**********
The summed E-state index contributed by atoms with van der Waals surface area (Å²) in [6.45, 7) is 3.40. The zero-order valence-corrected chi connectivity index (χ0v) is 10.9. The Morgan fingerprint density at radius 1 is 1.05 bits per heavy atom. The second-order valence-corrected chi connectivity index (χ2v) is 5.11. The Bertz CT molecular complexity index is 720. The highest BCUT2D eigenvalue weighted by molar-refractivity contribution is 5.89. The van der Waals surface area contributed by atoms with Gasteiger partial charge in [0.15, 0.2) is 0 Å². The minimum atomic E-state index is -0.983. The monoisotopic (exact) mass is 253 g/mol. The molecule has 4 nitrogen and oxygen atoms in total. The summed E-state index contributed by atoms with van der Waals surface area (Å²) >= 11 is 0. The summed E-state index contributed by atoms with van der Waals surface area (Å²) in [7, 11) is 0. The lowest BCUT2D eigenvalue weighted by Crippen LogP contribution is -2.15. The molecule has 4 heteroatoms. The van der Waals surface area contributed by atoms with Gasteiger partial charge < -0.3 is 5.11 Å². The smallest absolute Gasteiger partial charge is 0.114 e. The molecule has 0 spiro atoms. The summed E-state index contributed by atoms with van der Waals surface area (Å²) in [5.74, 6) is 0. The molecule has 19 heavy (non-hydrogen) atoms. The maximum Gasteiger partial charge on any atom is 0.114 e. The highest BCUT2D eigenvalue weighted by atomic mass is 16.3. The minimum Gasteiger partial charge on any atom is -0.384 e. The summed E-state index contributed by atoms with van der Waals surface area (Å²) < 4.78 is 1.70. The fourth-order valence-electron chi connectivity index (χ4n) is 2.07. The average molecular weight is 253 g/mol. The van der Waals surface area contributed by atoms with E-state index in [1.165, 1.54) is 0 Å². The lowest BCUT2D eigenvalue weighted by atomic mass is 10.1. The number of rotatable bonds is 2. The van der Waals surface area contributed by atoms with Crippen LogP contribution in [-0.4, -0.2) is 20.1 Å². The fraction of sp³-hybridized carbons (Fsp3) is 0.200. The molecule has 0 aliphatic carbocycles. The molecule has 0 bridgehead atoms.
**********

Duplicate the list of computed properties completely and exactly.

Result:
The summed E-state index contributed by atoms with van der Waals surface area (Å²) in [6.45, 7) is 3.40. The zero-order valence-corrected chi connectivity index (χ0v) is 10.9. The Morgan fingerprint density at radius 1 is 1.05 bits per heavy atom. The second-order valence-corrected chi connectivity index (χ2v) is 5.11. The Bertz CT molecular complexity index is 720. The highest BCUT2D eigenvalue weighted by molar-refractivity contribution is 5.89. The van der Waals surface area contributed by atoms with Gasteiger partial charge in [0.15, 0.2) is 0 Å². The minimum atomic E-state index is -0.983. The monoisotopic (exact) mass is 253 g/mol. The molecule has 4 nitrogen and oxygen atoms in total. The summed E-state index contributed by atoms with van der Waals surface area (Å²) >= 11 is 0. The summed E-state index contributed by atoms with van der Waals surface area (Å²) in [7, 11) is 0. The lowest BCUT2D eigenvalue weighted by Crippen LogP contribution is -2.15. The molecule has 4 heteroatoms. The van der Waals surface area contributed by atoms with Gasteiger partial charge < -0.3 is 5.11 Å². The smallest absolute Gasteiger partial charge is 0.114 e. The molecule has 0 spiro atoms. The summed E-state index contributed by atoms with van der Waals surface area (Å²) in [5.74, 6) is 0. The molecule has 19 heavy (non-hydrogen) atoms. The maximum Gasteiger partial charge on any atom is 0.114 e. The highest BCUT2D eigenvalue weighted by atomic mass is 16.3. The minimum Gasteiger partial charge on any atom is -0.384 e. The summed E-state index contributed by atoms with van der Waals surface area (Å²) < 4.78 is 1.70. The fourth-order valence-electron chi connectivity index (χ4n) is 2.07. The average molecular weight is 253 g/mol. The van der Waals surface area contributed by atoms with E-state index in [1.165, 1.54) is 0 Å². The lowest BCUT2D eigenvalue weighted by atomic mass is 10.1. The number of rotatable bonds is 2. The van der Waals surface area contributed by atoms with Crippen LogP contribution in [-0.4, -0.2) is 20.1 Å². The fraction of sp³-hybridized carbons (Fsp3) is 0.200. The molecule has 0 aliphatic carbocycles. The molecule has 0 bridgehead atoms.